Barriers torn down amid 'escalating violence' at Mong Kok protest zone
Police again warn Mong Kok 'on verge of a riot' as radical protesters and troublemakers clash
Part of a Mong Kok street blocked by Occupy supporters was reopened to traffic yesterday after several men tore down barricades amid angry scenes.
Police reiterated their warning that Mong Kok was "on the verge of a riot" amid what they said was "escalating violence".
The unidentified men removed wooden boards from a section of Portland Street near Langham Place and ripped up other barricades on Argyle Street. But another section of Portland Street remains blocked. The men said they were not court bailiffs acting for transport operators who have been granted injunctions ordering clearance of the roads.
"I'm coming to clear the rubbish. Why do I need bailiffs?" one of the men, identifying himself as "a man of righteousness", said. "I'll just rip off whatever [barricades] I see."
Police arrived to mediate after a row broke out between the men and protesters. Officers took the boards to the side of the road, enabling vehicles to enter Argyle Street from Portland Street.
Police spokesman Chief Superintendent Steve Hui Chun-tak said 11 people, aged 32 to 82, had been arrested in Mong Kok since Wednesday afternoon for common assault, indecent assault, possession of offensive weapons, disorderly conduct and dropping objects from buildings.
"There is an escalating trend to serious public disorder and it is on the verge of a riot," Hui said. "There are radical protesters and troublemakers mixing in the illegal assembly. Large-scale confrontation could be sparked at any moment."
Police are searching for a South Asian man after an online video clip showed him use a box cutter to hit a protester twice around the waist in the Mong Kok protest zone on Wednesday. He was among a group who tried to remove obstacles to traffic and were stopped by a group of Occupy protesters at about 6pm, the YouTube video showed.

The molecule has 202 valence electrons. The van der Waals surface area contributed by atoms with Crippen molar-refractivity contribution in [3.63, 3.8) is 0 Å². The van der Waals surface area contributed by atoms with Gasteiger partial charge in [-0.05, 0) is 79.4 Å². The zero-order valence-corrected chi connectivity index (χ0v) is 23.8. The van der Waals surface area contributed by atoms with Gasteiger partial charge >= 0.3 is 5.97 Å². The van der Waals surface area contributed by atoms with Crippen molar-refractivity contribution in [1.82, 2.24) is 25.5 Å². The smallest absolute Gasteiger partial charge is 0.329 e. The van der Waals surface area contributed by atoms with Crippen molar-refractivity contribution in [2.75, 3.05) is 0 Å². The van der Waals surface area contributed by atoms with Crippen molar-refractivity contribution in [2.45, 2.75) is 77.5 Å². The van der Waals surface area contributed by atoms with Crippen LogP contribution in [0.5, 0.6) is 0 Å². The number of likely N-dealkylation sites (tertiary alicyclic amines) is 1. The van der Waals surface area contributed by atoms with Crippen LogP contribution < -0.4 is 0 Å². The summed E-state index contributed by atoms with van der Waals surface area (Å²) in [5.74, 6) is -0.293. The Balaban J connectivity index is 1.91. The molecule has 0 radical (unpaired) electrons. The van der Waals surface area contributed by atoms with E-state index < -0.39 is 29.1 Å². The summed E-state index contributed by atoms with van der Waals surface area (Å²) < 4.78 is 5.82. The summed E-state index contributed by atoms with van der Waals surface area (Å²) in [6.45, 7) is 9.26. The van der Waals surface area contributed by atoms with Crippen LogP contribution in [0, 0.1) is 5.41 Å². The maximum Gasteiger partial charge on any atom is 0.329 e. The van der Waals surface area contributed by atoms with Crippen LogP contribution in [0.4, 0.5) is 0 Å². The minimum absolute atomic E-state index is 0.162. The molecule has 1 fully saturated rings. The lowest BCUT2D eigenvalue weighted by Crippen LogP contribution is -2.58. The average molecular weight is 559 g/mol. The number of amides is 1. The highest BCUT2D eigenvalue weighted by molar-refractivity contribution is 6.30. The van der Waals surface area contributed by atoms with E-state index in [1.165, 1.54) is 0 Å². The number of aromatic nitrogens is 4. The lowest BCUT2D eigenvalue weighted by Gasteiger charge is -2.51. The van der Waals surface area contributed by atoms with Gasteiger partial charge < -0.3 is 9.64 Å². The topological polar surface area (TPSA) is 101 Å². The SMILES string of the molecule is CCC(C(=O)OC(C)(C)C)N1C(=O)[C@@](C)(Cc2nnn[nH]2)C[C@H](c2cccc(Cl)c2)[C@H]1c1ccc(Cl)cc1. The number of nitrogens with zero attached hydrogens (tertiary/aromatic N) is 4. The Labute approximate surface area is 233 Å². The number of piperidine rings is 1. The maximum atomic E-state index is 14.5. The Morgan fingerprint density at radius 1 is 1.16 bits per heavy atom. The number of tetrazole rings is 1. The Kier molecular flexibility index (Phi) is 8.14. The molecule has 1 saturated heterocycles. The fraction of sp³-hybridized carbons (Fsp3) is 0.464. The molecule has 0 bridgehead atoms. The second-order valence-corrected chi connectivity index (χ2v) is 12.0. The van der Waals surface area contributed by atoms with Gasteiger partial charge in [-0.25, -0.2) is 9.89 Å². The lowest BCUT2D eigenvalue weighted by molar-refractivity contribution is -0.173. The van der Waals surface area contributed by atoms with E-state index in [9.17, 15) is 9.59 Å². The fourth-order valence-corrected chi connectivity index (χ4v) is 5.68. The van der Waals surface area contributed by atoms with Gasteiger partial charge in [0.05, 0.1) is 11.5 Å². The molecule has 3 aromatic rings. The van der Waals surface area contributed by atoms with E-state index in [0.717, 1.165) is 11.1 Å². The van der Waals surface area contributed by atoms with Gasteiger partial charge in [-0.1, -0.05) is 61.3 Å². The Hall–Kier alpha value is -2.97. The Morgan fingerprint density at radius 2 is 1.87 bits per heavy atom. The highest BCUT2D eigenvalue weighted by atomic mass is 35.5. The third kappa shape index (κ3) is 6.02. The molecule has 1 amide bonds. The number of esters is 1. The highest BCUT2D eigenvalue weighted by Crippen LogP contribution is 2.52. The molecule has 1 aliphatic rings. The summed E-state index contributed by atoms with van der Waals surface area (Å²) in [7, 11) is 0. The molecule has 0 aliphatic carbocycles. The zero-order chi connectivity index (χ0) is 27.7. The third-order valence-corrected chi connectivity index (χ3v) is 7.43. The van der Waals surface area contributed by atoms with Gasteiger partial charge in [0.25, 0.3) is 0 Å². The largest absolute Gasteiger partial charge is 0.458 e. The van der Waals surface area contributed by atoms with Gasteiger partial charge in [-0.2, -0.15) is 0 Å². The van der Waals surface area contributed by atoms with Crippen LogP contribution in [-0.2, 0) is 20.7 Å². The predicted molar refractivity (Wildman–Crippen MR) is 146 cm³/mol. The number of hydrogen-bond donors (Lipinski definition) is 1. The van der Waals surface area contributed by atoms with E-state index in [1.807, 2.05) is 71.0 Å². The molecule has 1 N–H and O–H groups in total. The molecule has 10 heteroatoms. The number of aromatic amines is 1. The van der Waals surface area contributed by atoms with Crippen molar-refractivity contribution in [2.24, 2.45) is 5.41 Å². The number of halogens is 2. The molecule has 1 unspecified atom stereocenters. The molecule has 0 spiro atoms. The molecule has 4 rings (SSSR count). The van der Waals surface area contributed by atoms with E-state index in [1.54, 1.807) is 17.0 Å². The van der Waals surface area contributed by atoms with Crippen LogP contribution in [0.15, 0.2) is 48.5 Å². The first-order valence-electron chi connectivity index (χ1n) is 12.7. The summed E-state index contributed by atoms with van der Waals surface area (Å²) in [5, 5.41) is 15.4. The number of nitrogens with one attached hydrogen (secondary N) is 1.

The clip, recorded by Civic Passion, showed the attacker being grabbed by a red-shirted protester during a scuffle. He hit the protester's abdomen with the cutter before handing it to his friends and leaving.
A witness said the victim did not need medical treatment and a senior police officer said it appeared the cutter blade was not extended or he would have suffered serious stab wounds.
The officer said police had not received any complaint of a stabbing in Mong Kok but were looking for the victim and attacker.
Four injunctions have been sought from the High Court to clear barriers at Occupy protest zones. Three have been granted - two in Mong Kok and the other in Admiralty. Judge Thomas Au Hing-cheung will decide today whether to continue them.
Additional reporting by Thomas Chan and Timmy Sung
An earlier version of the story incorrectly stated that lawyers for alleged police beating victim Ken Tsang had criticised Mr Judge Thomas Au Hing-cheung in a writ. In fact, the criticism was directed against the Commissioner of Police. The error was introduced in the editing process. We sincerely apologise for the error.